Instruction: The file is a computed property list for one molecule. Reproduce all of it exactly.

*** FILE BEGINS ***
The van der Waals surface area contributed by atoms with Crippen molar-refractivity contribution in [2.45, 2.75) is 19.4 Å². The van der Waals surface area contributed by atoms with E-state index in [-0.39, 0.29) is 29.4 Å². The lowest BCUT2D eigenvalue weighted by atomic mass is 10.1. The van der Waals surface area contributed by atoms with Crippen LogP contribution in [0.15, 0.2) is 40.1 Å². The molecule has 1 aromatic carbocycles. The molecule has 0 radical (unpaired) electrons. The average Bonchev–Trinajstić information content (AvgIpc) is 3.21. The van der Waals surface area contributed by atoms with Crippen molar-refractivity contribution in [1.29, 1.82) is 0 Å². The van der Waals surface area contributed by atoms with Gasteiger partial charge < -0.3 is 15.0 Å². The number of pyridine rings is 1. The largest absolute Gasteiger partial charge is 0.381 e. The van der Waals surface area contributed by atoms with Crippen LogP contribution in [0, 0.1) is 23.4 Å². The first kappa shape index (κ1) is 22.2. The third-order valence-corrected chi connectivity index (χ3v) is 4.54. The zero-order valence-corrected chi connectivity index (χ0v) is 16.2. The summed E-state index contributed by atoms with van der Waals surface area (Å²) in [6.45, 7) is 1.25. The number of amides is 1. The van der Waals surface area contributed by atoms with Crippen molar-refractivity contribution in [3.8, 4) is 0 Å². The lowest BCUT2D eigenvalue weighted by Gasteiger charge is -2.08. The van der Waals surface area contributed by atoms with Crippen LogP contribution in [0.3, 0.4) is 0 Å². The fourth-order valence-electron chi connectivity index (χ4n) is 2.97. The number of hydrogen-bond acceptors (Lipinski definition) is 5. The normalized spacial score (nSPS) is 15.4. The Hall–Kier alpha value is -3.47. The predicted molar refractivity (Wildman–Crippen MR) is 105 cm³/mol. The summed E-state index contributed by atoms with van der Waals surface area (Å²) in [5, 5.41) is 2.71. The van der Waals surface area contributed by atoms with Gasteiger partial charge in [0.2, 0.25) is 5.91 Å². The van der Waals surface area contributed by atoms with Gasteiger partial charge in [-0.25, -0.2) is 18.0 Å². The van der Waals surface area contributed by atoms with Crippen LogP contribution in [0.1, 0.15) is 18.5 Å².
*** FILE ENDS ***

The van der Waals surface area contributed by atoms with Crippen molar-refractivity contribution in [2.45, 2.75) is 19.4 Å². The van der Waals surface area contributed by atoms with E-state index in [-0.39, 0.29) is 29.4 Å². The lowest BCUT2D eigenvalue weighted by atomic mass is 10.1. The van der Waals surface area contributed by atoms with Crippen LogP contribution in [0.15, 0.2) is 40.1 Å². The molecule has 1 aromatic carbocycles. The molecule has 0 radical (unpaired) electrons. The average Bonchev–Trinajstić information content (AvgIpc) is 3.21. The van der Waals surface area contributed by atoms with Crippen molar-refractivity contribution in [1.29, 1.82) is 0 Å². The van der Waals surface area contributed by atoms with Gasteiger partial charge < -0.3 is 15.0 Å². The number of pyridine rings is 1. The largest absolute Gasteiger partial charge is 0.381 e. The van der Waals surface area contributed by atoms with Crippen LogP contribution in [0, 0.1) is 23.4 Å². The first kappa shape index (κ1) is 22.2. The third-order valence-corrected chi connectivity index (χ3v) is 4.54. The zero-order valence-corrected chi connectivity index (χ0v) is 16.2. The summed E-state index contributed by atoms with van der Waals surface area (Å²) in [6.45, 7) is 1.25. The number of amides is 1. The van der Waals surface area contributed by atoms with Crippen molar-refractivity contribution in [3.8, 4) is 0 Å². The lowest BCUT2D eigenvalue weighted by Gasteiger charge is -2.08. The van der Waals surface area contributed by atoms with Crippen LogP contribution in [0.3, 0.4) is 0 Å². The fourth-order valence-electron chi connectivity index (χ4n) is 2.97. The number of hydrogen-bond acceptors (Lipinski definition) is 5. The normalized spacial score (nSPS) is 15.4. The Hall–Kier alpha value is -3.47. The predicted molar refractivity (Wildman–Crippen MR) is 105 cm³/mol. The summed E-state index contributed by atoms with van der Waals surface area (Å²) in [5, 5.41) is 2.71. The van der Waals surface area contributed by atoms with Gasteiger partial charge in [0.2, 0.25) is 5.91 Å². The van der Waals surface area contributed by atoms with Gasteiger partial charge in [-0.25, -0.2) is 18.0 Å². The van der Waals surface area contributed by atoms with Crippen LogP contribution in [0.1, 0.15) is 18.5 Å².